A month ago, there was a push to get atheists to change their Facebook profile picture to the atheist A symbol.
I liked the idea. It was a way to show your atheist pride — that there are indeed a whole bunch of us out there and that we’re not afraid to admit it.
It’s been weeks since that ended, but people still have the symbol in their picture. Is it because they like the idea of atheist pride? Are they just too lazy to remove it? Or do they just feel comfortable being part of a larger group?
Kate at Cuddly Atheism says it seems like we’re just falling into a herd mentality instead of relying on the free inquiry and uniqueness that made so many of us atheists in the first place:
It just seems cliquey and exclusionary. You’re with us or you’re against us… What I wonder, however, is how many potential atheists are being turned off or away by this herd mentality. Where’s the focus on the beauty and wonder of the universe, a la Carl Sagan, that brought so many of us where we are today? Where’s the unique humor, a la Douglas Adams, used to expose so many obvious and fantastic truths that, yes, made us laugh, but also made us see the world from a bizarrely right-side-up perspective?
There is some truth to that. It’s easy to get caught up in “organized atheism” and that has the potential to hurt us in the long run.But as someone who works with several groups that try to get atheists to network with each other, I don’t see all of this as bad. There are certain aspects of a group mentality that serve us well — knowing that others have gone through what we went through in abandoning our faith, the joy in being able to talk to like-minded people without having to censor ourselves, and the ability to share in common interests, to name a few. (Not to mention the more of us who band together, the easier it becomes to get our message to the masses.)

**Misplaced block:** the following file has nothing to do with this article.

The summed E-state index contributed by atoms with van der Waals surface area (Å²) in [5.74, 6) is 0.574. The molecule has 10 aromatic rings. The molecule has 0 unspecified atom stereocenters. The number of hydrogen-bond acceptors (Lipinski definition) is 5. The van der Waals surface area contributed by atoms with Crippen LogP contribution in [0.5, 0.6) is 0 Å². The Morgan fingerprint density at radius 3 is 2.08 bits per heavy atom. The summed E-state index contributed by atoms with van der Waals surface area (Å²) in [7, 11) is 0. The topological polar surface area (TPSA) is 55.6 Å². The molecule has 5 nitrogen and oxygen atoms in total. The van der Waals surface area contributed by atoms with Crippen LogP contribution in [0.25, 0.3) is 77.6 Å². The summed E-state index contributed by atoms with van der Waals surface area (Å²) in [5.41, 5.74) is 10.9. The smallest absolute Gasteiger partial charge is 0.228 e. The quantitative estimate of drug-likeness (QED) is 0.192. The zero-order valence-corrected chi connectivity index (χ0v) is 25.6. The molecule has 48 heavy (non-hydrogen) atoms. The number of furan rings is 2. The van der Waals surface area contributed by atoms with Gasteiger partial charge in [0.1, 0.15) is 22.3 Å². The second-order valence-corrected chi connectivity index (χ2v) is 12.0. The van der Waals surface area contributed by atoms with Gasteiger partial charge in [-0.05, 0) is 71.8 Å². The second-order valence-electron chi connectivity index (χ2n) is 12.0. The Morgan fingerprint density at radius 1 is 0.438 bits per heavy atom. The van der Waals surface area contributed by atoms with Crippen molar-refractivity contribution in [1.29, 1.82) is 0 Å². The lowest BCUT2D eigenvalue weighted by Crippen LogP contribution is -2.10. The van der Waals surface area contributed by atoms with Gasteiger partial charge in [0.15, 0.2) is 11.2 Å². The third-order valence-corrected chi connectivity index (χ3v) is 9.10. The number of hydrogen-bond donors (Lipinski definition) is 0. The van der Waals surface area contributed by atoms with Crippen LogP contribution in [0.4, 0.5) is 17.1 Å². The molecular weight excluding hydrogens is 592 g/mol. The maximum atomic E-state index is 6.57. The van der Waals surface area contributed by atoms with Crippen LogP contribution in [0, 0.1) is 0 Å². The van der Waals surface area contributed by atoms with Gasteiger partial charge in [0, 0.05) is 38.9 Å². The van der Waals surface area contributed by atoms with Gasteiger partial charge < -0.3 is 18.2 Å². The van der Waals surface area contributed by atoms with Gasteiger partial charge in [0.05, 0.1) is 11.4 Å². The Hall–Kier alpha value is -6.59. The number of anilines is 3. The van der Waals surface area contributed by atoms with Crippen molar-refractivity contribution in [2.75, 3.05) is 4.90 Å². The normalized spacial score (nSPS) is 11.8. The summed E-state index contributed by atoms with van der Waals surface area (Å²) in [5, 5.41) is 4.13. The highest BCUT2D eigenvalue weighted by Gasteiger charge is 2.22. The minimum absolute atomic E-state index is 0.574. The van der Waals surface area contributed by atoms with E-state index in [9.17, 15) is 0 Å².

Especially when you’re first coming into atheism, or starting college and exploring it for the first time, these things are more vital than ever.
Kate makes a point about how the first thing people know about us shouldn’t be that we’re atheists. That’s a fair point. I’d say it’s better to have a conversation, let someone get to know you, and then let them discover that you’re an atheist. They’re much more likely to be persuaded to look at things from our point of view if they know us and like us first.
In that sense, the “A” badge can be a conversation-killer.
But I think promoting groups and organizations for atheists is a positive thing, overall. We need to continue that without forgetting why we became atheists in the first place.